Is Franklin’s bumble bee extinct? Conservationists say it’ll take years to know for sure
Over 70 people scoured Mt. Ashland for a Franklin's bumble bee as part of the annual Bee Blitz. It was the biggest turnout in the history of the survey, which has taken place in July for over a decade.
After over a decade of searching, researchers don’t know if Franklin’s bumble bee will ever be seen again. Last week, over 70 people searched Mt. Ashland for a specimen as part of the annual Bee Blitz. It was the biggest turnout in the history of the survey, which has taken place in July for over a decade.
The team of biologists, citizen scientists, volunteers, landowners and students fanned out through the alpine meadows with butterfly nets in hand, searching among the wildflowers for Franklin’s bumble bee.
“I hope, really, that we’re going to find this bumble bee,” said second-year participant Eva Phiemann. “It’s kind of sad that it’s become extinct. Hopefully not, hopefully we will come find that area where it’s still there.”
Before Franklin’s bumble bee disappeared from the landscape in 2006, it could only be found in five counties between Southwest Oregon and Northern California, which makes it one of the most range-restricted bumblebees in the world. The bee was listed as an endangered species in 2021.
Jeff Everett, the lead biologist for Franklin’s bumble bee and the organizer of the event, said that finding just one specimen of the species would be a major milestone for research and conservation.
“If we can locate Franklin's on the landscape, we can not only bring more meaningful conservation tools to bear to protect and recover the species, but we can also learn more about why it was here and take some of those lessons and apply them to other at-risk pollinators,” Everett said.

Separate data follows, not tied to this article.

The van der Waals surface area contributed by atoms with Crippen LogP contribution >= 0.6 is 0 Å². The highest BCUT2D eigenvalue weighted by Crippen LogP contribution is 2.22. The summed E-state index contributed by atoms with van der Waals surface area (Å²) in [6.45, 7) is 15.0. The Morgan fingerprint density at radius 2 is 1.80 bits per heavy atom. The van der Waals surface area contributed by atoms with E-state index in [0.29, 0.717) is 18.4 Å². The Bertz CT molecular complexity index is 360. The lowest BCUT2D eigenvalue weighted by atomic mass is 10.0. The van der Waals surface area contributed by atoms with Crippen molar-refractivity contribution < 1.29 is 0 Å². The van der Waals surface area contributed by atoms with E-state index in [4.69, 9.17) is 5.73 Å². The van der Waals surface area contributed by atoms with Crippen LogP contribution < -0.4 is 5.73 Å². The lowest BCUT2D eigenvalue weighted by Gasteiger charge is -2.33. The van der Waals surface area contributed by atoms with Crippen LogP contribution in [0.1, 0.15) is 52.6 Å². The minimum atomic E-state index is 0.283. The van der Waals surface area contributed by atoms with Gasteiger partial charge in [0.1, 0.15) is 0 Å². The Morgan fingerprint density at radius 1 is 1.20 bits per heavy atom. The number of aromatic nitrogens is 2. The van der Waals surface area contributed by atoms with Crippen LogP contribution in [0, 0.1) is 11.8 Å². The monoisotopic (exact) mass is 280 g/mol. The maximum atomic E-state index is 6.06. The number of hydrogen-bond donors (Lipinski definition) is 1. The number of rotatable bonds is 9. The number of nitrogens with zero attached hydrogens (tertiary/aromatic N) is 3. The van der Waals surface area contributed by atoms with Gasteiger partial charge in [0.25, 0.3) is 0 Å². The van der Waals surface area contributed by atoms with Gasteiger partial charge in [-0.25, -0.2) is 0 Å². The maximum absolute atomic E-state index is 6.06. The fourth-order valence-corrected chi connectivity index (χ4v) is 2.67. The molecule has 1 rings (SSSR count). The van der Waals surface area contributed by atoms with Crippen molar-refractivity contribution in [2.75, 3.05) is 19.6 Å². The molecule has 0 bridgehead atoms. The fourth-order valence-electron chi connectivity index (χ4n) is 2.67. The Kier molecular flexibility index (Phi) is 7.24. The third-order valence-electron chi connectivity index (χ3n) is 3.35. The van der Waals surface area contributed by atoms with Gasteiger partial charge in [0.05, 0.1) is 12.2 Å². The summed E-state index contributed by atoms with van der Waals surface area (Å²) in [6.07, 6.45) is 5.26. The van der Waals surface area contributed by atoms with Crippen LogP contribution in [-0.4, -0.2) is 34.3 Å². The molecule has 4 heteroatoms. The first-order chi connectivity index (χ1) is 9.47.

Bumble bees in the west are struggling because of challenges like pesticide use, habitat destruction and disease. The last person who saw Franklin’s bumble bee, entomologist Dr. Robin Thorp, theorized that their population plummeted because of disease, however researchers aren’t sure.
According to Everett, Thorp was legendary in the bumble bee community before he passed away in 2019.
“That man knew more about bees, and bumblebees in particular, than I could ever hope to know,” Everett said. “What really separated him out was his extremely gentle, but relentlessly enthusiastic nature. He was somebody that people gravitated to, because you were always learning something from what he had to say.”
Some scientists estimate that roughly one in three bites of food we eat depends on animal pollinators.
One source of hope for Franklin’s bumble bee is that the next generation of bee hunters is starting to take an interest. The youngest members of the Bee Blitz team were three-year-old Phoebe Fukuda and four-year-old Kai Colyer.
“It's really great for our kids to be able to see what we do and to kind of get them interested in the outdoors, at least, if not in conservation in general,” said Zia Fukuda, who works with the Bureau of Land Management.
According to biologists, the best ways to help bees are to plant native wildflowers and avoid pesticide use.
No one found Franklin’s bumble bee this year, but it usually takes decades of surveying before a species is officially declared extinct.
After 16 years without a sighting, it may seem unlikely that the bee still exists at all. But lead biologist Jeff Everett says most of the prime habitat for Franklin’s bumble bee has not been surveyed yet.
"We've got a long ways to go," Everett said.